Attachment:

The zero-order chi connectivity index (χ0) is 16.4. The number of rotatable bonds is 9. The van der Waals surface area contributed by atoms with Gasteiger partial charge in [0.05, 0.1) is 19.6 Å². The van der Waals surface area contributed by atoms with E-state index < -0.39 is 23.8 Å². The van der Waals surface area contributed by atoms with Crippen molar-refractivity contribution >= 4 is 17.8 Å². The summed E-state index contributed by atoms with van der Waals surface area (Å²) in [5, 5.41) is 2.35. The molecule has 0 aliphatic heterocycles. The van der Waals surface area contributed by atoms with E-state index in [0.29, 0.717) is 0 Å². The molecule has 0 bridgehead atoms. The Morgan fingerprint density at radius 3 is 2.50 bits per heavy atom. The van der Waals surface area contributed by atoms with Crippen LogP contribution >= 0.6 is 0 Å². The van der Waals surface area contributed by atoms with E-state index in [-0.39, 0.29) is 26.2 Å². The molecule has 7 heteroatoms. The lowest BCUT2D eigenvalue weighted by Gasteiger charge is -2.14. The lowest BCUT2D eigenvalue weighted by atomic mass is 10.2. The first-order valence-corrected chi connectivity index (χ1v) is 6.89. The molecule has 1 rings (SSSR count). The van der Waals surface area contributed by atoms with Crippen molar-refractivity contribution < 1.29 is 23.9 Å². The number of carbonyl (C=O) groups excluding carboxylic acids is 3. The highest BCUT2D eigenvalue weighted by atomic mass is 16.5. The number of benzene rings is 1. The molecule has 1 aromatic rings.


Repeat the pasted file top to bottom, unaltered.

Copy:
The zero-order chi connectivity index (χ0) is 16.4. The number of rotatable bonds is 9. The van der Waals surface area contributed by atoms with Gasteiger partial charge in [0.05, 0.1) is 19.6 Å². The van der Waals surface area contributed by atoms with E-state index < -0.39 is 23.8 Å². The van der Waals surface area contributed by atoms with Crippen molar-refractivity contribution >= 4 is 17.8 Å². The summed E-state index contributed by atoms with van der Waals surface area (Å²) in [5, 5.41) is 2.35. The molecule has 0 aliphatic heterocycles. The van der Waals surface area contributed by atoms with E-state index in [0.29, 0.717) is 0 Å². The molecule has 0 bridgehead atoms. The Morgan fingerprint density at radius 3 is 2.50 bits per heavy atom. The van der Waals surface area contributed by atoms with Crippen LogP contribution >= 0.6 is 0 Å². The van der Waals surface area contributed by atoms with E-state index in [-0.39, 0.29) is 26.2 Å². The molecule has 7 heteroatoms. The lowest BCUT2D eigenvalue weighted by Gasteiger charge is -2.14. The lowest BCUT2D eigenvalue weighted by atomic mass is 10.2. The first-order valence-corrected chi connectivity index (χ1v) is 6.89. The molecule has 1 rings (SSSR count). The van der Waals surface area contributed by atoms with Crippen molar-refractivity contribution < 1.29 is 23.9 Å². The number of carbonyl (C=O) groups excluding carboxylic acids is 3. The highest BCUT2D eigenvalue weighted by atomic mass is 16.5. The number of benzene rings is 1. The molecule has 1 aromatic rings.